Despite advances in anesthesia and surgical care, some types of procedures associated with osteotomy during major orthopedic surgery can increase bleeding [1]. The blood vessels in bone are non-collapsible structures and will remain open when the bone is cut [1]. The exposed bony surfaces are not amenable to standard hemostatic maneuvers used during soft tissue surgery, which contributes to perioperative hemorrhage and activates coagulation and the fibrinolytic cascade [2,3]. Surgical manipulation and associated tissue trauma also contribute to the activation of tissue factors and the systemic inflammatory response [4]. The inflammatory process promotes the release of serine protease by neutrophils, macrophages, lymphocytes, and endothelial cells. Elastase, one of the proteases produced by neutrophils, is involved in these processes in a variety of ways. In animal models, increased elastase activity induces a disturbance of blood coagulation, leading to hypocoagulability [5]. Ulinastatin attenuates the elevation of neutrophil elastase release, thereby blunting the rise of pro-inflammatory cytokine levels; however, the actual mechanism in vivo is not clear [6,7]. Okida et al. [8] reported that ulinastatin normalized the coagulation function and prevented changes in TEG measurement during liver resection. Porte et al. [9] demonstrated that the success of antifibrinolytics in reducing perioperative bleeding suggests that hyperfibrinolysis is a major contributor to the bleeding diathesis. A recent clinical trial suggested that ulinastatin could inhibit coagulation and fibrinolysis in abdominal surgery [10]. Considering this study, we hypothesized that suppression of this acute phase reactive substance may reduce perioperative blood loss by improving hemostasis. In the present study, we measured a coagulation profile including antithrombin III (AT III) and fibrin degradation product (FDP) to evaluate the impact of ulinastatin on the coagulation system. AT III and FDP are useful markers for the diagnosis of altered hemostasis [7]. FDP is the most widely used fibrin-related marker by clinical laboratories [7]. On activation of the fibrinolytic cascade, plasmin catalyzes fibrin to FDP, increasing FDP levels. The natural anticoagulant, AT III, regulates the removal of thrombi from the vascular system [11]. The purpose of this study was to evaluate whether ulinastatin affected perioperative blood loss and blood transfusion requirements in patients undergoing major orthopedic surgery. We also evaluated the influence of ulinastatin on coagulation parameters.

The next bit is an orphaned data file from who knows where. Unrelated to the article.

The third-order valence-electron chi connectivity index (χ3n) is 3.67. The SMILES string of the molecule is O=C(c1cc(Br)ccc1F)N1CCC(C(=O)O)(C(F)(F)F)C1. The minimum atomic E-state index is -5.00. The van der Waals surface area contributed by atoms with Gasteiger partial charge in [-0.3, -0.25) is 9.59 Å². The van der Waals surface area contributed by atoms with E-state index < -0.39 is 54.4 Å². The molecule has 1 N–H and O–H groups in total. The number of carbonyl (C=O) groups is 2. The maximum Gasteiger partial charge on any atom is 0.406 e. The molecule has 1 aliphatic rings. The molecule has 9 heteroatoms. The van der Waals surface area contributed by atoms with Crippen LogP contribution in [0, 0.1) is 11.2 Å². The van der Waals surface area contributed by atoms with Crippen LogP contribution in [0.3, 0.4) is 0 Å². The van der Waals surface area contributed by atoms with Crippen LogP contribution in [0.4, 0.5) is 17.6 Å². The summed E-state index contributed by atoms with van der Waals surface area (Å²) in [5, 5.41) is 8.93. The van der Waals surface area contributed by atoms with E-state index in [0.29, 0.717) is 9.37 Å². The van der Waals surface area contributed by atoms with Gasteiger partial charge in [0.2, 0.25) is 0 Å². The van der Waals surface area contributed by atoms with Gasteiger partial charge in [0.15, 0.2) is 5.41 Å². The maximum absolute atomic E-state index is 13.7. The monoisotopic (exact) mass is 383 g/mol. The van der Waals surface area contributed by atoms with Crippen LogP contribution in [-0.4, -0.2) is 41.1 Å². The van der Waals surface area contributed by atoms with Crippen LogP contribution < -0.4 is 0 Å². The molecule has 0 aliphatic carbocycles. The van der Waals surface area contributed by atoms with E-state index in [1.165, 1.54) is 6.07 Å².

Materials and Methods